What no one will tell you

During a planning session with a customer to organize and conceptualize their leadership conference, a member of the project team said very bluntly and inappropriately: “What are the chances of any of our leaders actually utilizing the leadership tools they have worked with at the conference for implementing change – they will go on summer vacation a few weeks after they attended”.

And her question was quite relevant – how can we ensure that conferences create value that justifies the investment and the participants’ time?

 

Conferences as a recurring event – with no raison d’être

Conferences are an incontestable integrated part of our work lives and we have resigned ourselves to irrelevant content, excused by threadbare concepts like inspiration, knowledge sharing and networking – although we rarely experience any tangible outcomes.

Conferences constitute an empty colored box, pressed into our already crowded calendar. And when the box is approaching, we begin to work fast, and desperately grasp anything to fill it up – without necessarily contributing to the organization’s other communication efforts and long-term strategy. If we arrange beautiful banners and serve good food, the content requirement seems less significant. And if we use applications, smart phones or other modern technologies, we even follow the technological development.

Disguising the lack of substantial content with food, layout and technology sounds like a good solution to ensure happy and maybe even impressed participants to make up for the fact that the outcome is more or less non-existing – which makes it inappropriate to be confronted with a question that demands account for specific valuable outcomes contributed by the conference. Outcomes that exceed the immediate response and initiate change, which in turn affect the overall communication strategy of the client, where conferences most often represent a lonely dot in the overall communication plan and in our priorities, which makes it unnecessary to make a fuss about it.

 

What do we want participants to remember?

Perhaps this is also why we prefer to measure the outcome immediately after the conference – when it is top of mind and while the good food and the mini-bar contribute to improve the feedback. It is also “easier” than to measure the effect two months later – since we would have to be reminded of what we are evaluating. However, this is when it becomes evident, whether we actually remember what we worked with, and if it has created the changed behavior we sat around tables in an up-facilitated dynamic environment and promised each other, while looking at slides, writing post-it’s and distributing high-fives.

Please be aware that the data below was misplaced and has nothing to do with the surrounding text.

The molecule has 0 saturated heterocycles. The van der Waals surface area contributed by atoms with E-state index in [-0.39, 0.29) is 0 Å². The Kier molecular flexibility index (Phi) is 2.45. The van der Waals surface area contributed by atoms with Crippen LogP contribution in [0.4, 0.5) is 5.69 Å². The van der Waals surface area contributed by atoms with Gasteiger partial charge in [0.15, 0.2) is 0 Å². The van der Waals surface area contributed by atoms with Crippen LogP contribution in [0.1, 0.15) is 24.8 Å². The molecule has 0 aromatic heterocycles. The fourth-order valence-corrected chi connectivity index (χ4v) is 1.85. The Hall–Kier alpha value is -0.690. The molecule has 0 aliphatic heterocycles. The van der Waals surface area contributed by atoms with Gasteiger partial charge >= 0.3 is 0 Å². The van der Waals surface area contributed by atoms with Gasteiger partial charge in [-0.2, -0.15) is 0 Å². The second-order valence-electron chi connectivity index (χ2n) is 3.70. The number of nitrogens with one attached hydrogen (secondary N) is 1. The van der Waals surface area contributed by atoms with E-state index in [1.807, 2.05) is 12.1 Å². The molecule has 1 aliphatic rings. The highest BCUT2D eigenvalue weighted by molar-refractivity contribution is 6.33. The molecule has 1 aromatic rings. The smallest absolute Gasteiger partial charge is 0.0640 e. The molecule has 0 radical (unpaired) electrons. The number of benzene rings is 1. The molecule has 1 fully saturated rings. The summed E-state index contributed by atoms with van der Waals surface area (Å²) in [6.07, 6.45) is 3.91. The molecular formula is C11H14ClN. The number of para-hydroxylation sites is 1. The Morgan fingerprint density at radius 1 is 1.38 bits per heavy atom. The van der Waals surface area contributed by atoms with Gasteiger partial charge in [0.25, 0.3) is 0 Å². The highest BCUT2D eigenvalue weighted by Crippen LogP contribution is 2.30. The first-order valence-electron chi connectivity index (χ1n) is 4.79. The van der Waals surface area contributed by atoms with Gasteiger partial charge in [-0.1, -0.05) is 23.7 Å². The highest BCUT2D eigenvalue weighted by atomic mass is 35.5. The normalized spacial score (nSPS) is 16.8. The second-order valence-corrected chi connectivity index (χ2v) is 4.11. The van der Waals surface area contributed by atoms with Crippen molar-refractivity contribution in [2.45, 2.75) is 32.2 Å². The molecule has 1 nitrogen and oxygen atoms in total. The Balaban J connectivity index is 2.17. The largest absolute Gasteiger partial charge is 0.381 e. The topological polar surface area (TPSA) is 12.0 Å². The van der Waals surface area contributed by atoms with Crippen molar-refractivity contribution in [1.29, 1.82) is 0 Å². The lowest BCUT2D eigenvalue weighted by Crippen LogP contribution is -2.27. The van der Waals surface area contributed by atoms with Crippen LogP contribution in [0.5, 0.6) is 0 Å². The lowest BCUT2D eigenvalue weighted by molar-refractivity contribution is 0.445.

A conference features the most precious communication media available to us – the physical meeting of people. So let us use it with respect, to create long-term outcome. And let us consider whether we need to take up people’s valuable time if our ambitions do not extend beyond the memory of the buffet-cake.

It is a comprehensive task to ensure valuable and measurable outcomes from a physical encounter with people, being it a conference, workshop or meeting. We believe the magic happens when the target audience is on point. Sure enough, it is evident to have a relevant target audience. But that is not enough; the target audience should not only be suitable in accordance to industry, position or power, but they should have the right incentive towards the agenda. If you want to share knowledge you send a newsletter, but if you want participants to change behavior, or build an incentive and motivation to change, you need to find a target audience that has not incorporated the possibility of change in their strategy, and then you need to inspire them to initiate the changed behavior. When you base your agenda on you target group’s incentive, you will be able to measure the effectiveness and value of the occurred physical encounter.

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